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A frightening trend
By Chris Lawton
Football fans are a fickle bunch and club directors a nervous bunch. Somewhere in between sits the manager and the players. Over the past few months a number of strange managerial appointments have been made in the lower leagues. These appointments are based on the financial gamble that a big name manager will make a club successful and draw in the crowds. Look at Burnley, Fulham and Hull and tell me are they doing well ?

These appointments are not thrust upon the clubs but have evolved over time. Joe Bloggs takes over Division 3 side because no one else will do the job. He is a good manager turns around a struggling team and gains them promotion to Division 2. THe quality in Division 2 is higher and despite good tactics and enthusiastic players the team struggles to attain the same level of success.

As a consequence a number of reactions can be observed in the club. The manager asks for funds and is told "no" because the future of the club in that division is not secure. The directors then get edgy because they think that the manager can no longer get the best out of the players he has. A mood of depression starts to build in the club and the performances drop off. The fans get restless and the manager is pushed or jumps ship.

Suddenly the board decide, for no real reason, that a world class ex footballer with no qualifications would make a good manager and appoint him to the club along with a huge cheque to pay himself and buy some star players to turn the club around.

Unsurprisingly the club flounder on rather than destroying all before them and is now heading towards that financial crisis that the directors had wanted to avoid in the first place.

This might be an over-exaggeration of the situation at some clubs but by and large it represents the truth. Had Micky Adams really done such a bad job at Fulham that it meant Wilkins and Keegan should step in ? Have Burnley improved by having Waddle in charge ?

This is a frightening trend because as more and more ex-players are appointed clubs will feel under ever-increasing pressure to have such a manager. This will have disasterous consequences for lower league clubs who will try and out-buy each other in Premiership style but without the money. Clubs will take financial gambles that make Nick Leeson's tradings look like the best financial decisions ever made. The true coaches, people like Dario Gradi at Crewe, will be pushed out.

So how can this situation be resolved? Once again we need to learn from Europe. It really is time that all managers have some kind of coaching qualification. This means that ex-players have to show that desire to become a manager rather than do it because they can't live without football. It may also be wise to appoint some of this new blood as assistant managers in the first instance and not as manager. Look at John Ward as an example of how a successful assistant can go on to achieve success.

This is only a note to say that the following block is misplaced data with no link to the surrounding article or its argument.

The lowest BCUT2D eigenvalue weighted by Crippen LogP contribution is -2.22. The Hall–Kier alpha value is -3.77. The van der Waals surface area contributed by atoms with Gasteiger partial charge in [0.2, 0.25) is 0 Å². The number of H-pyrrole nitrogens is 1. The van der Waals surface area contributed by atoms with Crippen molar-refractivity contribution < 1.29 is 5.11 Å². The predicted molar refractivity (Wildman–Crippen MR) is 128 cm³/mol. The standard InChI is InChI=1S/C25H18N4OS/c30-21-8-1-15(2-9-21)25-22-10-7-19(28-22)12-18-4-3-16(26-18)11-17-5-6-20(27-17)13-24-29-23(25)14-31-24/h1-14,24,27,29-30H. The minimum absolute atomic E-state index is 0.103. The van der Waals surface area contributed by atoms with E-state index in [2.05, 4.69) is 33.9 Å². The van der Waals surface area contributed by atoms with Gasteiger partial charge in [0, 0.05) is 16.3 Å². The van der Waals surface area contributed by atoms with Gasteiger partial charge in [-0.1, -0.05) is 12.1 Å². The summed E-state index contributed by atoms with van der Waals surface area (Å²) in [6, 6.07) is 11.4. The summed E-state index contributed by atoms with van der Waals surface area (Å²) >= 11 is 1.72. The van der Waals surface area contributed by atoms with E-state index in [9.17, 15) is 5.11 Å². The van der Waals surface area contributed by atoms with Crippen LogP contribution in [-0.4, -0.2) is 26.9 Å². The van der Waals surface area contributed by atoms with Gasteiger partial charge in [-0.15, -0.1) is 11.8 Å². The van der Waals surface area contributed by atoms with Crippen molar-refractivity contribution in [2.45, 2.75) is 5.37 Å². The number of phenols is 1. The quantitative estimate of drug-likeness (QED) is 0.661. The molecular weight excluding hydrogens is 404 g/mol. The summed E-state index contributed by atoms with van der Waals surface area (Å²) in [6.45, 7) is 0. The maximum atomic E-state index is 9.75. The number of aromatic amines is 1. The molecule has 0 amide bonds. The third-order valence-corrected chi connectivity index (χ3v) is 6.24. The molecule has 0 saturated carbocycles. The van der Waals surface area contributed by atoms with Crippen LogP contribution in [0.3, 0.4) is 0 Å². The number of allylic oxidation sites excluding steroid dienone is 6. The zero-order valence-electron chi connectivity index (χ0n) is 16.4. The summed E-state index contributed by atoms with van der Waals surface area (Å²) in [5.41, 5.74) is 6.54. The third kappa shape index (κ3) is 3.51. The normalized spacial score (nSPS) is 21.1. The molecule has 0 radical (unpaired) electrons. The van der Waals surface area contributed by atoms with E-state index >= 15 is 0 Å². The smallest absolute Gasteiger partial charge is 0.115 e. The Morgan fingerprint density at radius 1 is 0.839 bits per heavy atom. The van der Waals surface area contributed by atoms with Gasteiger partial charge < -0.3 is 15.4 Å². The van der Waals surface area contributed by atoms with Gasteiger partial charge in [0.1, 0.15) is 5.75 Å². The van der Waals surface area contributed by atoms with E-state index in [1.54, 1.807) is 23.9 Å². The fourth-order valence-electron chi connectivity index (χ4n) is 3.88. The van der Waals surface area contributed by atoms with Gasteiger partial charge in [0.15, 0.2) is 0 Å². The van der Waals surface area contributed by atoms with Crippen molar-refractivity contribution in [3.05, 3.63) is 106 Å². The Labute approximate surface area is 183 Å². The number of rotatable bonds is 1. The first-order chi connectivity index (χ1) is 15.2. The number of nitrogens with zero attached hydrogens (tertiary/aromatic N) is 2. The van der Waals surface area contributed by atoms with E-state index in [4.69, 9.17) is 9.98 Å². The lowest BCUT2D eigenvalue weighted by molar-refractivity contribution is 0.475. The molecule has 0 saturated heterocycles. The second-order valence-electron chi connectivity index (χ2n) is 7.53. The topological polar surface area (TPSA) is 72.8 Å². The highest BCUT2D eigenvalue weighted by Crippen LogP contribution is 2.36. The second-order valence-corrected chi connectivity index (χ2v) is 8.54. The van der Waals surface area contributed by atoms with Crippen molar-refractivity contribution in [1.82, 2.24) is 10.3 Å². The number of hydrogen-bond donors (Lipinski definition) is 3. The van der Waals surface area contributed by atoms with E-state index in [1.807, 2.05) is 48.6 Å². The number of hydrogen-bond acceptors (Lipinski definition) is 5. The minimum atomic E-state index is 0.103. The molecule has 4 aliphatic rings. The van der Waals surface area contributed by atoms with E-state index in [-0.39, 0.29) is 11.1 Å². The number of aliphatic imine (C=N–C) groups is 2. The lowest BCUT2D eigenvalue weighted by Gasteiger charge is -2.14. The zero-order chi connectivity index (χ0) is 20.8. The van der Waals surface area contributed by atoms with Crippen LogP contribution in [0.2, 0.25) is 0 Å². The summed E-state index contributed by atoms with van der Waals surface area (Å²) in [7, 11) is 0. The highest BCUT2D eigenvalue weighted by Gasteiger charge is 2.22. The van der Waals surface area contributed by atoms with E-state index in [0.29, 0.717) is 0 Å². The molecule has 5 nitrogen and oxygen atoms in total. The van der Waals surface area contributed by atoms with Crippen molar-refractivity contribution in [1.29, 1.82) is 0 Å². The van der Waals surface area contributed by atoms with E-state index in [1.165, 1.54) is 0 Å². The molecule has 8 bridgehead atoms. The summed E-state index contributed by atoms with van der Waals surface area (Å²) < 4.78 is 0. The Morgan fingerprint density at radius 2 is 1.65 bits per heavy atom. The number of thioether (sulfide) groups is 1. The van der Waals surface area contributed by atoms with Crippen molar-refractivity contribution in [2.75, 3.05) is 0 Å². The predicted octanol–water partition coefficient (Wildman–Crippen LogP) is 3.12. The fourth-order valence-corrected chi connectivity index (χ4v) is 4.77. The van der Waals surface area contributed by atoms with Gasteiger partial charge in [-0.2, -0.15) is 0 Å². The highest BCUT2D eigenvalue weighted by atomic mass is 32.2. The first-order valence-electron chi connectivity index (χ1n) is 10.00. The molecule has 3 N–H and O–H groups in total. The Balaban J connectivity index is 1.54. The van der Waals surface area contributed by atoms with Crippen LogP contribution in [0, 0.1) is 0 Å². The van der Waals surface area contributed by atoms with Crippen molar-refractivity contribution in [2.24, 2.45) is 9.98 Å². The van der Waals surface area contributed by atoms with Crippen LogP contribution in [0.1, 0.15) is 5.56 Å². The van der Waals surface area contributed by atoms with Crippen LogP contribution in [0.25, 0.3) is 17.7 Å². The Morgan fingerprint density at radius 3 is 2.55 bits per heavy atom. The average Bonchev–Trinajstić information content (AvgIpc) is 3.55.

Success is another problem in the managerial merry-go-round of football. Every team wants to win but for every winner there has to be a loser. Come the end of a season three teams go up and three teams go down. Success is deemed to be going up anything else is a failure. Club directors and fans need to keep a level perspective. Realistic success might actually be not being relegated but too often we are blinded by the belief that we really are potentially the best team on earth and if only x, y or z was done differently then we would have won the league. Surely the manager can see this - if not let's sack him.

Crewe show remarkable neglect for this attitude. Dario has been there years and they have been up and down the divisons many times under his charge. But he has kept them afloat, he has brought on many class players of today and tomorrow and they have trusted him as a manager because they realise that no one else could do a whole lot better.

We could all learn from this attitude of Crewe - even Watford. Many of our recent failings have come from the pressure of a rapid return to a few brief years in the eighties. Our targets have to be realisitc. We will go up this season but don't expect us to demolish Divison 1 next season - we simply haven't got the players. We will survive but we need to keep that level-headed perspective. THe heady days of the eighties are long gone when clubs could rise from nowhere in a few seasons to the top of the tree. It can't happen any more because money doesn't allow for it.

So good luck Fulham , Burnley, Hull and possibly now Preston. I hope you find the success you are seeking - but I doubt you will and I won't lose much sleep over it if you don't. I'm more concerned about the good, dedicated, managers who have turned your clubs around and are now out of work because you seek instant glory.